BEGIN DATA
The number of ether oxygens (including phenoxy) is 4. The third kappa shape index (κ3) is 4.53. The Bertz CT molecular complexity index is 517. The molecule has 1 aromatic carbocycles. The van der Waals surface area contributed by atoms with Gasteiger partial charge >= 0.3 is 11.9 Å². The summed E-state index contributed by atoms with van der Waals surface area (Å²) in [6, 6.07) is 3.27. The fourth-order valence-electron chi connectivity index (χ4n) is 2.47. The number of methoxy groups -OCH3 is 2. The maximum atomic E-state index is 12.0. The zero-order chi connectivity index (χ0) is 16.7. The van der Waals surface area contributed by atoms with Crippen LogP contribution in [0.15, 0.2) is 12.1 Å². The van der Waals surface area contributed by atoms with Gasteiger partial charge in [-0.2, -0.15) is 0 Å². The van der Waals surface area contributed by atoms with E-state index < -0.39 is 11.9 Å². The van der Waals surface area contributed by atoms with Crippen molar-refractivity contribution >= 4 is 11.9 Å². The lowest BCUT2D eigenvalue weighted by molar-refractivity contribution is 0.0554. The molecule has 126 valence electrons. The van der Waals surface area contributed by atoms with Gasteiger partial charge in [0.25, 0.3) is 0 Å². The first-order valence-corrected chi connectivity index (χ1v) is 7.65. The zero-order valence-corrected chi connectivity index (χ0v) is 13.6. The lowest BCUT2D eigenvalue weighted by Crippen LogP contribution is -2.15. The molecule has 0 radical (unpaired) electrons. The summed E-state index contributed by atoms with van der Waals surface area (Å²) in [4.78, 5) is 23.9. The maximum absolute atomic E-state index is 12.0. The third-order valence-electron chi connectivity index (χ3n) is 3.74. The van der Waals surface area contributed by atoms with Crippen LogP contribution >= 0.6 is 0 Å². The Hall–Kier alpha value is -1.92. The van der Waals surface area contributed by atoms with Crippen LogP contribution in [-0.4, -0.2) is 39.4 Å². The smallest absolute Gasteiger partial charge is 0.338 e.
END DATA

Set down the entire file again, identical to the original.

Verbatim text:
The number of ether oxygens (including phenoxy) is 4. The third kappa shape index (κ3) is 4.53. The Bertz CT molecular complexity index is 517. The molecule has 1 aromatic carbocycles. The van der Waals surface area contributed by atoms with Gasteiger partial charge >= 0.3 is 11.9 Å². The summed E-state index contributed by atoms with van der Waals surface area (Å²) in [6, 6.07) is 3.27. The fourth-order valence-electron chi connectivity index (χ4n) is 2.47. The number of methoxy groups -OCH3 is 2. The maximum atomic E-state index is 12.0. The zero-order chi connectivity index (χ0) is 16.7. The van der Waals surface area contributed by atoms with Crippen LogP contribution in [0.15, 0.2) is 12.1 Å². The van der Waals surface area contributed by atoms with Gasteiger partial charge in [-0.2, -0.15) is 0 Å². The van der Waals surface area contributed by atoms with E-state index < -0.39 is 11.9 Å². The van der Waals surface area contributed by atoms with Crippen molar-refractivity contribution >= 4 is 11.9 Å². The lowest BCUT2D eigenvalue weighted by molar-refractivity contribution is 0.0554. The molecule has 126 valence electrons. The van der Waals surface area contributed by atoms with Gasteiger partial charge in [0.25, 0.3) is 0 Å². The first-order valence-corrected chi connectivity index (χ1v) is 7.65. The zero-order valence-corrected chi connectivity index (χ0v) is 13.6. The lowest BCUT2D eigenvalue weighted by Crippen LogP contribution is -2.15. The molecule has 0 radical (unpaired) electrons. The summed E-state index contributed by atoms with van der Waals surface area (Å²) in [4.78, 5) is 23.9. The maximum absolute atomic E-state index is 12.0. The third-order valence-electron chi connectivity index (χ3n) is 3.74. The van der Waals surface area contributed by atoms with Crippen LogP contribution >= 0.6 is 0 Å². The Hall–Kier alpha value is -1.92. The van der Waals surface area contributed by atoms with Crippen LogP contribution in [-0.4, -0.2) is 39.4 Å². The smallest absolute Gasteiger partial charge is 0.338 e.